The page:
Scientists and media: failure to communicate

A panel discusses how to clearly communicate science to the public

The panel listens as David Secko speaks of translating science information to the public. From left to right, Jay Ingram, Pauline Dakin, David Secko, and Mary-Anne White. Photo: Michelle Hampson

The panel listens as David Secko speaks of translating science information to the public. From left to right, Jay Ingram, Pauline Dakin, David Secko, and Mary-Anne White. Photo: Michelle Hampson

Nearly every seat in King's Alumni Hall was filled last night for a Science and Public series lecture. Curious students, faculty and community members battled the rain to attend Science and the Media: Lost in Translation.

Science broadcaster, Jay Ingram of the television show Daily Planet was moderator of the panel discussion that examined the difficulties of translating science knowledge to the public through the media.

Pauline Dakin, national health reporter for CBC, provided the journalism perspective. Dr. Mary-Anne White, a professor of chemistry and physics at Dalhousie University, represented the science and research perspective. Dr. David Secko, a journalism professor at Concordia University who also has a doctorate in science was also a part of the panel.

In less than two hours, these four people identified a lot of reasons why translating science to the public is difficult, and offered useful suggestions.

The journalism perspective

Audience members listen to the panel discuss problems with modern science communication. Photo: Michelle Hampson

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Audience members listen to the panel discuss problems with modern science communication. Photo: Michelle Hampson

Dakin began by saying that nine out of 10 Canadians say they have changed their behaviour based on media health stories.

"We (journalists) have the power to actually cause harm if we don't get it right. So it is a big responsibility and it does matter how we report."

Time constraints in producing a story can be a problem. She has a few hours to learn the context of the topic and gather research.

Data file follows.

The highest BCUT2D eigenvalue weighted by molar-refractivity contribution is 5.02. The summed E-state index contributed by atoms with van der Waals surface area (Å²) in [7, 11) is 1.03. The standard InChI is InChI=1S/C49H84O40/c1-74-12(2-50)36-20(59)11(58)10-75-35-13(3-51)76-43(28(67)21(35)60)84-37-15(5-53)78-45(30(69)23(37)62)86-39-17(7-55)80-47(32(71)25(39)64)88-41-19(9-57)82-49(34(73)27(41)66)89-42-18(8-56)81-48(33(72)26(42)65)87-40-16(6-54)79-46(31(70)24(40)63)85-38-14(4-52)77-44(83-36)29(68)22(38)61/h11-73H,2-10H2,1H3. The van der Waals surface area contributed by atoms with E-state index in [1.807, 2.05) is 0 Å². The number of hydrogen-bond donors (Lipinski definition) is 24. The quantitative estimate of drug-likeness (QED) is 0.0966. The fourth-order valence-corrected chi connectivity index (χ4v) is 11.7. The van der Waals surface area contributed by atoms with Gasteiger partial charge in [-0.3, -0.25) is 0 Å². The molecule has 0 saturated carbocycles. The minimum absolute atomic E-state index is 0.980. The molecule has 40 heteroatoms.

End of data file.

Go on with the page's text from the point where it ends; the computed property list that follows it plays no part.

Then there's preparing the actual story. For radio and television, Dakin noted that her stories are usually about a minute-and-a-half long, making it a challenge to sum up complex issues.

It is also difficult to sift through the large volume of people clamouring to have their story heard, particularly public relations people vying for attention. How do you know a "story" is really a story?

The science perspective

White, who has dealt with the media often, noted that researchers and scientists don't always have to speak to the media when approached. First ask yourself: is there something to actually talk about?

She said, "I can use some examples where there hasn't been anything to talk about, but people have talked to the media anyway and that doesn't really reflect very well on anybody. There's no harm in saying no, and there's also the possibility of passing it on to somebody who might be a better person to talk about this."

Then there is the scenario of a researcher approaching the media. White expressed frustration over researchers who hype their research before anything has been accomplished. She suggested that research be peer-reviewed before the media is contacted, not after simply receiving a grant.

Another tip she had for scientists is to learn how to boil it down, since sound clips are about 15 seconds on the radio.

Ingram asked, "So what's the difference between boiling it down and dumbing it down?"

"First off, jargon," she said. "Get rid of the jargon so that you can actually talk in everyday language.... and I don't think you have to dumb it down."

Dakin added, "I think that the scientists who are best at boiling it down, or being concise but still pithy, are people who can give you good examples in everyday life... similes."

Social media and science

One audience member asked about the importance of a science background before becoming a journalist. Secko believes it's not crucial to have a science background, but instead to be a good reporter.

There was also discussion about social media - is it making the translation of knowledge even more brief than the 15-second radio clip?

Secko pointed out that a medium like Twitter is only meant to alert peoples' attention to something, rather than provide details. He also says that increasingly the idea that stories need to be self-contained is disappearing. "Instead we get to link stories together in a way so that people can follow science instead of just get the quick hits."

The event, Science and the Media: Lost in Translation was put on by the Science Media Centre of Canada, a non-profit organization that provides general journalists with science information in order to communicate science knowledge better to the public.

The Science and Public lecture series, is also hosted by the Situating Science Knowledge Cluster, a seven-year project promoting science communication and collaboration, and the Canadian Centre for Ethics in Public Affairs.

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